The BP oil spill in the Gulf of Mexico has grabbed the world’s attention and in a crisis of this magnitude it is imperative that the company and government officials maintain a high-level of communication with the public.
Here is a list of 10 Tips for Communicating in Tough Times that we’ve developed here at Hoggan & Associates and while they are more general, I think they are very applicable to the current disaster unfolding in the Gulf of Mexico.
1. Prepare a Communications Plan
If the current market, or any other factor, is presenting a major challenge for your business, make sure that you are ready to respond publicly as necessary. Prepare a timetable. Set out a list of strategic messages. Pick (and train) a spokesperson. And prepare for the tough questions. It’s best – if not always possible – to control the timing of negative announcements, but you should be ready, one way or the other, when reporters start to call.
2. Rip the Band-Aid Off Quickly
Once a bad news story breaks, it’s best to release all the details as quickly and forthrightly as possible. It’s much better to suffer one very bad day in the media spotlight than to become a regular bad-news feature as details dribble out over time. There are exceptions, but getting your whole story out quickly, is usually the fastest way to get off the front page.
3. Bad News Starts to Stink When it Gets Buried
There are two kinds of news releases: candid releases about successes and failures, and baloney sandwiches with bad news hidden between thick layers of promises and excuses. Dressing up a horrible story might make the boss feel better, but a glossy wrapping on a sordid tale will only irritate reporters and insult stakeholders.
4. Choose Your Spokesperson Well
A well-informed, credible and sincere spokesperson can be a blessing in any crisis. But a spokesperson who is evasive, defensive and combative – one who takes tough questions personally – will arouse suspicion and, potentially, fear. So, choose carefully. Identify a natural communicator who is trainable – and then train them. Choose someone who is quick to grasp technical issues, but plainspoken. And choose an employee, not an outside consultant who may be seen as a “spinner”.
The spokesperson doesn’t need to be from the executive suites, but they need corporate support and authority to answer reasonable questions or explain, quickly and politely, why not.
5. Don’t Launch Your Story Till You Know Where It Might Safely Land
Forthrightness is a virtue, but there is no point rushing out to talk about your troubles until you have crafted a potential solution and a plan to put the elements of that solution into effect.
6. Accentuate the Positive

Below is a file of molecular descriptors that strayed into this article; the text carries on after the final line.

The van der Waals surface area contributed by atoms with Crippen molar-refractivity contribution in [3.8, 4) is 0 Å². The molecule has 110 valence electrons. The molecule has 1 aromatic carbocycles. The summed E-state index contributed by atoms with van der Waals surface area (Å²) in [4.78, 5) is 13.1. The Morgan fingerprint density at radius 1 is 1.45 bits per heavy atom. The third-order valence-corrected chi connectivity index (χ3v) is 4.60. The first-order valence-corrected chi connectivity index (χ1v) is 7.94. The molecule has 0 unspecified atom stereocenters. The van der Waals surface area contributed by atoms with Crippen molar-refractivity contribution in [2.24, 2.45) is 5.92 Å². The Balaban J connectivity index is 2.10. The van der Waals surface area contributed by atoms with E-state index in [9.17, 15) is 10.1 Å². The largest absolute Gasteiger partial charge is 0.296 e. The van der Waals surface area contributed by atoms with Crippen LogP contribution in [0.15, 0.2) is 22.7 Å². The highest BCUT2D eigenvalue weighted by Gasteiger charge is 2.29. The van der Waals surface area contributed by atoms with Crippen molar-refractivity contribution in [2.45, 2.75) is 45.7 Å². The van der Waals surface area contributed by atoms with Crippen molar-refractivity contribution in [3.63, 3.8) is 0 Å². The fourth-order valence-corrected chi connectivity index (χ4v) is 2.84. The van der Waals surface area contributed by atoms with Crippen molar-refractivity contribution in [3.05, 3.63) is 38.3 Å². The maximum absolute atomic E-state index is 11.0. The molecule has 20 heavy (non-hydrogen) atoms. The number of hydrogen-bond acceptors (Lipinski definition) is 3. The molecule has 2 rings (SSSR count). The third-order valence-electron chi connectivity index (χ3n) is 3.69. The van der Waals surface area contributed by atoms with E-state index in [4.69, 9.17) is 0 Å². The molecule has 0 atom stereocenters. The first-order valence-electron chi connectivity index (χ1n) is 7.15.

Again, you can be up front about a problem without dwelling on it. If your sales are off, but your cash position leaves you well-armed to weather a recession, say so. If you are laying off employees to reposition the company on firmer ground, say so. Most readers/investors/stakeholders are aware that we’re in tough times. But they’ll be happy to hear compelling news that better days are ahead.
7. Correct Negative Rumors
It’s risky at the best of times to ignore the news, and it’s always a good idea to correct factual errors in print or television stories about your business. But it’s particularly critical in times of uncertainty that you act quickly to rein in faulty rumours. Negative stories that might have no credibility at all in normal circumstances suddenly sound feasible when some of the biggest financial institutions in the world have collapsed in failure. So, answer the phone – or call reporters directly. Make sure the news – good or bad – is accurate.
8. Listen: It’s the First Best Step in all Communications
Whether you’re thinking about your customers, investors or employees, the key to good relations often rests in paying attention – in listening. While not paying attention is at the root of most public relations problems, listening builds understanding; and responding to what you hear builds relationships. Always try to look for new ways to get feedback. Conduct surveys, book tell-me-more meetings with clients or customers, have coffee with your employees. Be sure that you know what your workers, customers and investors think about you, your business and your products.
9. Make the Most of Social Media
The internet, Google, Wikipedia, Facebook, YouTube, Twitter, websites and blogs beyond number have changed media forever, making it harder to hide bad news, but easier to convey your message. Social media allows you to speak directly to your customers, shareholders or stakeholders and to hear directly back. It allows you to make information widely available without relying on the filter of conventional media. You ignore it at your peril, but if you embrace it, you’ll find untold – and previously impossible – advantages.
10. Do the Right Thing
This, ultimately, is always the right advice if you are serious about building and protecting a good reputation.
Reputable companies all follow this path:
1. They do the right thing.
2. They are seen to be doing the right thing.
3. They don’t get #1 and #2 mixed up. That is, they don’t treat the crisis simply as a public relations problem. Nor do they assume people will automatically understand or believe that they have done the right thing.
Hard times usually offer an opportunity for struggling businesses to display their true character. This is the way to ensure that opportunity works in your favour.